Did you ever get the toy box straightened out and find yourself with a nice stack of consignable toys that have been ignored by the kids for a few months or longer? It’s a great feeling to know you’ll make a nice paycheck on those toys. There are so many of them that the kids can’t remember them all, right? It’s going to be a breeze to clear out the toys, right?
Wrong! About the time you finish that thought, Jon will spot an old Wii© game that he forgot he had and he’s sure he can save the princess from the Dragon/Lizard if he can just play it a few more times. Kennedy sees a doll that poops that she really wanted at first, but hasn’t picked up in three years. Two hours later, the doll is fed, very clean and has no chance of being abandoned for a while. You’ll go on with your tagging and notice toys are gradually disappearing from your stash of to-be-tagged items. The consignment sale fairy has struck again, planting a seed in your child’s mind that they haven’t outgrown those toys. They need the toys and can’t live without them. You’ll cave and leave the rediscovered treasures at home. In a few weeks those toys might be played with every day, once a week, or toss aside for a surprise from the consignment sale. Here are a few hiding places to help prevent the “Can’t sell it, it’s mine!” mentality that so many of us experience.
1. Disguise in Luggage
A piece of luggage is a fantastic hiding spot for toys.If you have a set that stacks together, unpack all of them, carefully fill them, then close the cases up and stack them in a corner in the guest room or another area where the kids don’t explore very often
2. Ask Friends
Rely on the kindness of grandparents, friends and co-workers.Ask around to see if someone has an area where you can store your toys out of sight until drop-off day. Be sure it’s a clean, smoke-free home. Pack your consignment treasures in plastic bins or bags and carry them to the area your kind friend offers you.
3. Stash In Your Trunk
Put the toys in black garbage bags and hide them in the truck of the car, under a blanket and a flat piece of cardboard.You can still use your trunk to carry many things and the kids will probably not notice what’s under the blanket.
4. Storage Tubs
Invest in a few storage tubs when they’re on sale.You can hide the toys in them, and then stack the boxes against a wall in a low kid foot traffic area, like the laundry room .
5. Hide your tagged toys in the guest room and close and lock the door.
This room is a great command station for the whole consigning process. You’ll have room under the bed and in the closet to hide things. Just in case you have sneaky children, figure out how to lock and unlock the door easily and just keep it locked.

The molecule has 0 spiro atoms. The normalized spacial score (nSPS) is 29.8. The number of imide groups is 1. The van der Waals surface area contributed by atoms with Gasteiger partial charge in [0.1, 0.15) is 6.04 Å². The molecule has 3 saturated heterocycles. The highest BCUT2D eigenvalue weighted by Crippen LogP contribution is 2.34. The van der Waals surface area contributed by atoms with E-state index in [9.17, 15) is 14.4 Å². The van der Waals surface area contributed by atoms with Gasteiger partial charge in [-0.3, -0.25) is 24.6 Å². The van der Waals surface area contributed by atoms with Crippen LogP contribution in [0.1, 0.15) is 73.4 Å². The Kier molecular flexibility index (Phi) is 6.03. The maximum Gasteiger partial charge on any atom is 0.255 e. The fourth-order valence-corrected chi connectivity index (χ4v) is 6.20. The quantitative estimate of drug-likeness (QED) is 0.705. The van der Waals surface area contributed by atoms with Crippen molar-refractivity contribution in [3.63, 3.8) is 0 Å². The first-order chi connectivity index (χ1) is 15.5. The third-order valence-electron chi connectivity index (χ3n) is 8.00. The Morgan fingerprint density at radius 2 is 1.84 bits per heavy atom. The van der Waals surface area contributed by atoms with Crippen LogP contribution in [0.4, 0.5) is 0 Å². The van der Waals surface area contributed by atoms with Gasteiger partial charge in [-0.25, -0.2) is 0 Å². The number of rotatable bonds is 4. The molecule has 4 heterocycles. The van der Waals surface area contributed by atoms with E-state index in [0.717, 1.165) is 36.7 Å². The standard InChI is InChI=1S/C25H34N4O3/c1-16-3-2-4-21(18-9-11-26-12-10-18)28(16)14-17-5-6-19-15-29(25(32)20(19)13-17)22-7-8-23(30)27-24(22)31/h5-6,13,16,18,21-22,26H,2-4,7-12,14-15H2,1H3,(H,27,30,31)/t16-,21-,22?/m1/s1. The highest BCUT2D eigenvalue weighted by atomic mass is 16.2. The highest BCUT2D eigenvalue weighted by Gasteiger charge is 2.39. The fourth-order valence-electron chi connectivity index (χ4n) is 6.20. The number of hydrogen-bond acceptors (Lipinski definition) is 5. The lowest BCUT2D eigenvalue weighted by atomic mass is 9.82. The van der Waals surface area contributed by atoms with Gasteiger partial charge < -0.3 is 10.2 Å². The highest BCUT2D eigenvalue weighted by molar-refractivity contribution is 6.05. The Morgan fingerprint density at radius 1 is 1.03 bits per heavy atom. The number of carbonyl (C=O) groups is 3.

6. Use Attic Space
Does your attic have storage room for Christmas decorations or other household items? Use that space to hide tubs of toys in the days leading up to the sale. I wouldn’t recommend it for long-term storage of clothing or packaged toys.
7. Hide in High Places
Newer houses have higher shelves in the closets. Use those closet shelves to keep toys out of range from curious eyes and minds.
8. Use the Pantry
If you have a deep pantry, you can hide some smaller toys on a tall shelf, with cans of vegetables and fruits serving as temporary camouflage.
9. Early Drop-Off
Check with your sale to see if they offer an early drop-off storage option. Most sales don’t have the room to store items early, but the worst answer you could hear would be, “No.”
10. Rent a Storage Unit
If you and your friends are all trying to figure out how to hide toys, go in together to rent a small storage unit from a local facility for the month leading up to your sale. If you all go in together, the cost is very low, You’ll make it back in the return on your investment of your consigned items. Some of these units are not climate controlled, so keep everything packed and wrapped to prevent dust or moisture from affecting your inventory.
Stayed tuned to Consignment Mommies for another article on how to get your kids involved in consignment sales by age 5, age 8, age 10 and age 13. Those tips can make consigning a family affair and make you a star seller with your favorite consignment sale.
About the Author
Elizabeth Renfroe has a passion for all things consignment sale-related. She enjoys coordinating the Children’s Market Sale at First United Methodist Church, Jacksonville, Alabama.